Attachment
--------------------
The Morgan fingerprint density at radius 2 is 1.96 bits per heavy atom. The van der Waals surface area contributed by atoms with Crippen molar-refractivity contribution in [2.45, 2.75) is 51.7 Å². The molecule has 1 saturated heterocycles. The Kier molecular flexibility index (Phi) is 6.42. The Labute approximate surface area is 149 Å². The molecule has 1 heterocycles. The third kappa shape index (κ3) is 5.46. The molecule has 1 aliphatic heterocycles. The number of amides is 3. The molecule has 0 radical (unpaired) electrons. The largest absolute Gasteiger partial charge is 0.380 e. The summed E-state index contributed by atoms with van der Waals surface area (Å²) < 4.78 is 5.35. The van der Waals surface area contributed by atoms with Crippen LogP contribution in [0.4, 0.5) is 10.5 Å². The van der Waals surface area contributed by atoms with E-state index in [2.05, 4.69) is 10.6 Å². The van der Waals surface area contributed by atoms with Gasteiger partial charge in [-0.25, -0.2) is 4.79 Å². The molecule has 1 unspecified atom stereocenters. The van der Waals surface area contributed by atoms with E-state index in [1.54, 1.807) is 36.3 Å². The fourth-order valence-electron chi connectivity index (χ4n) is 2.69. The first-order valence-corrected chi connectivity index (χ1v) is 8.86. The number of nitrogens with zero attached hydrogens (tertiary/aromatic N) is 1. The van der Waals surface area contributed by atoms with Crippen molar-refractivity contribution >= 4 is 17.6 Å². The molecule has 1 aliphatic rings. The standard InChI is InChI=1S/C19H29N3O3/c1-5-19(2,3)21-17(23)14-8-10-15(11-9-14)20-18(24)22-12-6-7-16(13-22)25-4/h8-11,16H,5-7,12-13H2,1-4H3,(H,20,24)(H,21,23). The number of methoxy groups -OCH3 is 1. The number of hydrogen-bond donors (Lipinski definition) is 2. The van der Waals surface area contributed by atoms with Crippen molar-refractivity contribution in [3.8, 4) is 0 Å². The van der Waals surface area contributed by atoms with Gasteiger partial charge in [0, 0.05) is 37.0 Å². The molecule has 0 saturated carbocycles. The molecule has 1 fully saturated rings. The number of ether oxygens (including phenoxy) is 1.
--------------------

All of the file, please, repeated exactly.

The Morgan fingerprint density at radius 2 is 1.96 bits per heavy atom. The van der Waals surface area contributed by atoms with Crippen molar-refractivity contribution in [2.45, 2.75) is 51.7 Å². The molecule has 1 saturated heterocycles. The Kier molecular flexibility index (Phi) is 6.42. The Labute approximate surface area is 149 Å². The molecule has 1 heterocycles. The third kappa shape index (κ3) is 5.46. The molecule has 1 aliphatic heterocycles. The number of amides is 3. The molecule has 0 radical (unpaired) electrons. The largest absolute Gasteiger partial charge is 0.380 e. The summed E-state index contributed by atoms with van der Waals surface area (Å²) < 4.78 is 5.35. The van der Waals surface area contributed by atoms with Crippen LogP contribution in [0.4, 0.5) is 10.5 Å². The van der Waals surface area contributed by atoms with E-state index in [2.05, 4.69) is 10.6 Å². The van der Waals surface area contributed by atoms with Gasteiger partial charge in [-0.25, -0.2) is 4.79 Å². The molecule has 1 unspecified atom stereocenters. The van der Waals surface area contributed by atoms with E-state index in [1.54, 1.807) is 36.3 Å². The fourth-order valence-electron chi connectivity index (χ4n) is 2.69. The first-order valence-corrected chi connectivity index (χ1v) is 8.86. The number of nitrogens with zero attached hydrogens (tertiary/aromatic N) is 1. The van der Waals surface area contributed by atoms with Crippen molar-refractivity contribution >= 4 is 17.6 Å². The molecule has 1 aliphatic rings. The standard InChI is InChI=1S/C19H29N3O3/c1-5-19(2,3)21-17(23)14-8-10-15(11-9-14)20-18(24)22-12-6-7-16(13-22)25-4/h8-11,16H,5-7,12-13H2,1-4H3,(H,20,24)(H,21,23). The number of methoxy groups -OCH3 is 1. The number of hydrogen-bond donors (Lipinski definition) is 2. The van der Waals surface area contributed by atoms with Crippen molar-refractivity contribution in [3.8, 4) is 0 Å². The van der Waals surface area contributed by atoms with Gasteiger partial charge in [0, 0.05) is 37.0 Å². The molecule has 0 saturated carbocycles. The molecule has 1 fully saturated rings. The number of ether oxygens (including phenoxy) is 1.